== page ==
ike most conservation scientists, Rosenzweig thinks we're living in the midst of a "mass extinction event." It's the sixth such die-off of species, but the first attributable to humans. This might seem cause for despair, especially for someone who once traveled 14,000 miles just to see some rare Japanese Tancho cranes. But in the Arroyo Chico wash, Rosenzweig sees an example of what he calls reconciliation ecology: a landscape that serves essential human needs while at the same time providing habitat for a good number of native species. With a mix of almost religious zeal and American can-do-ism, Rosenzweig is working to become the Johnny Appleseed of reconciliation ecology, a role for which he seems particularly well suited. Underneath a white beard that suffers from absentminded neglect, he has the honest, unguarded face of an optimist. His eyes seem to twinkle, as if he's about to impart a piece of good news.
Rosenzweig says he first became aware of the potential of reconciliation ecology several years ago, when he became "very depressed" after writing a textbook on species diversity. In a rapidly developing world, conservation biologists are dogged by the question of how much land needs to be protected in order to save as many of the world's species as possible from extinction. The theory that about half the earth's species could do fine on a mere quarter of its surface, based on work published more than 40 years ago by Frank Preston, has given a perverse sense of hope to some conservationists ("Look, we don't have to save as much as we thought"). The discovery of "hot spots" in the 1990s -- relatively small but superproductive habitats that house a disproportionate number of species -- only fueled that hope. The U.S.-based nonprofit Conservation International now claims, for example, that by protecting only 2 percent of the planet, we could save more than a third of the world's plants and animals.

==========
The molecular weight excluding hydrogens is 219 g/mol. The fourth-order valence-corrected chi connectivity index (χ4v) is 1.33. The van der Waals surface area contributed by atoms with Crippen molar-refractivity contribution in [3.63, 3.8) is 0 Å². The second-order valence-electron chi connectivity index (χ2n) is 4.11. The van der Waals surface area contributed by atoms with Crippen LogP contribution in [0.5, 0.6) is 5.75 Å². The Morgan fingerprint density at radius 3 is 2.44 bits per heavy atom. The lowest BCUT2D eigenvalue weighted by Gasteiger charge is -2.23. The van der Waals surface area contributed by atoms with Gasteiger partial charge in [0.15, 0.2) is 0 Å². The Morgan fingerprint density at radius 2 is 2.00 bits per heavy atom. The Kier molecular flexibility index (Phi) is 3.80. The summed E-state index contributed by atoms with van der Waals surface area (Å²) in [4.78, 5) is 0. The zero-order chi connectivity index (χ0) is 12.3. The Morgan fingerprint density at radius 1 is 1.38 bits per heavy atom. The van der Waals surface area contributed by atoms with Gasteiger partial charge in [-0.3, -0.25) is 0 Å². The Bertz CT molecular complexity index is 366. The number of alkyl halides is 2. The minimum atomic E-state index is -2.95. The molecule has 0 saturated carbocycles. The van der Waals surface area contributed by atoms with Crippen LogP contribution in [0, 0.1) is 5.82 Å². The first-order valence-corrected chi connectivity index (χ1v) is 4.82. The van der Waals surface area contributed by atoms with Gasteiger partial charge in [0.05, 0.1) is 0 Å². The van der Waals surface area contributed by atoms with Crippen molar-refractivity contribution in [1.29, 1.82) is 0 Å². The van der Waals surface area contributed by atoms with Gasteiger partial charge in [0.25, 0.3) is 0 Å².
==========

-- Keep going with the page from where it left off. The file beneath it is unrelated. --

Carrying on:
Rosenzweig, meanwhile, was analyzing lists of species and crunching the numbers himself. "I was looking at flowering plants, ferns, insects, mammals, birds, cave fauna," he says. "I looked at data from islands, from chunks of mainland, whatever I could get." He also studied fossil records going back 400 million years. What he found confirmed his expectations: Because the earth is so dynamic, what were hot spots ages ago aren't necessarily hot spots today, and we have no way of predicting whether the hot spots we protect today will continue to be hot spots in the future, especially in the face of something as drastic as global warming.
The relationship between biodiversity and area, he concluded, is far more linear than scientists had supposed. In other words, if we protect only 2 percent of the earth's surface, we can expect to save only 2 percent of the planet's species. At first Rosenzweig was alarmed by these results, until he began to see anecdotal evidence of species that had adapted surprisingly well to living alongside humans -- and not just Canada geese, pigeons, kudzu, and rats. He decided that conservationists were, in some ways, asking the wrong question. People may be destroying wild habitats, but that doesn't necessarily equate with destroying species.